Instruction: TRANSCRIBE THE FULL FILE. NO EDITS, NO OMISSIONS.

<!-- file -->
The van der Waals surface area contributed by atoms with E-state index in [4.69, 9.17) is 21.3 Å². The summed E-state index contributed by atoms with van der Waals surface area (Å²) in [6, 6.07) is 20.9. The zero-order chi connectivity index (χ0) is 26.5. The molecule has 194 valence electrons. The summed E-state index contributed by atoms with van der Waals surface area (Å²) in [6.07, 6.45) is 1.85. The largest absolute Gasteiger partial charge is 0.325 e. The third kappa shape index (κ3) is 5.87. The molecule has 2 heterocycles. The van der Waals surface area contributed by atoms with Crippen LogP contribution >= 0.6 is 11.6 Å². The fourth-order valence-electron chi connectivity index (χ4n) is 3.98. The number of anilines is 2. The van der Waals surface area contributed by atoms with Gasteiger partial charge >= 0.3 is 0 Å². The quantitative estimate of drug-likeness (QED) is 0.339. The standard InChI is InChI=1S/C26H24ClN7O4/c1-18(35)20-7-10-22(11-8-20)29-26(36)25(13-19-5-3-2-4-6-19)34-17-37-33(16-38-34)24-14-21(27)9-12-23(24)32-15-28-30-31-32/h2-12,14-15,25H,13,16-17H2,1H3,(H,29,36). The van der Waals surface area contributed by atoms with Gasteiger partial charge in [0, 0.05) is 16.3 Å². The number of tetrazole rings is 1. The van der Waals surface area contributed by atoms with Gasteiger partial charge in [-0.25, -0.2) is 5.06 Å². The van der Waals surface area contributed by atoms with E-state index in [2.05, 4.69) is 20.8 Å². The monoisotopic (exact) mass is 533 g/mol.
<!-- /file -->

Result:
The van der Waals surface area contributed by atoms with E-state index in [4.69, 9.17) is 21.3 Å². The summed E-state index contributed by atoms with van der Waals surface area (Å²) in [6, 6.07) is 20.9. The zero-order chi connectivity index (χ0) is 26.5. The molecule has 194 valence electrons. The summed E-state index contributed by atoms with van der Waals surface area (Å²) in [6.07, 6.45) is 1.85. The largest absolute Gasteiger partial charge is 0.325 e. The third kappa shape index (κ3) is 5.87. The molecule has 2 heterocycles. The van der Waals surface area contributed by atoms with Crippen LogP contribution >= 0.6 is 11.6 Å². The fourth-order valence-electron chi connectivity index (χ4n) is 3.98. The number of anilines is 2. The van der Waals surface area contributed by atoms with Gasteiger partial charge >= 0.3 is 0 Å². The quantitative estimate of drug-likeness (QED) is 0.339. The standard InChI is InChI=1S/C26H24ClN7O4/c1-18(35)20-7-10-22(11-8-20)29-26(36)25(13-19-5-3-2-4-6-19)34-17-37-33(16-38-34)24-14-21(27)9-12-23(24)32-15-28-30-31-32/h2-12,14-15,25H,13,16-17H2,1H3,(H,29,36). The van der Waals surface area contributed by atoms with Gasteiger partial charge in [0, 0.05) is 16.3 Å². The number of tetrazole rings is 1. The van der Waals surface area contributed by atoms with Gasteiger partial charge in [-0.25, -0.2) is 5.06 Å². The van der Waals surface area contributed by atoms with E-state index in [2.05, 4.69) is 20.8 Å². The monoisotopic (exact) mass is 533 g/mol.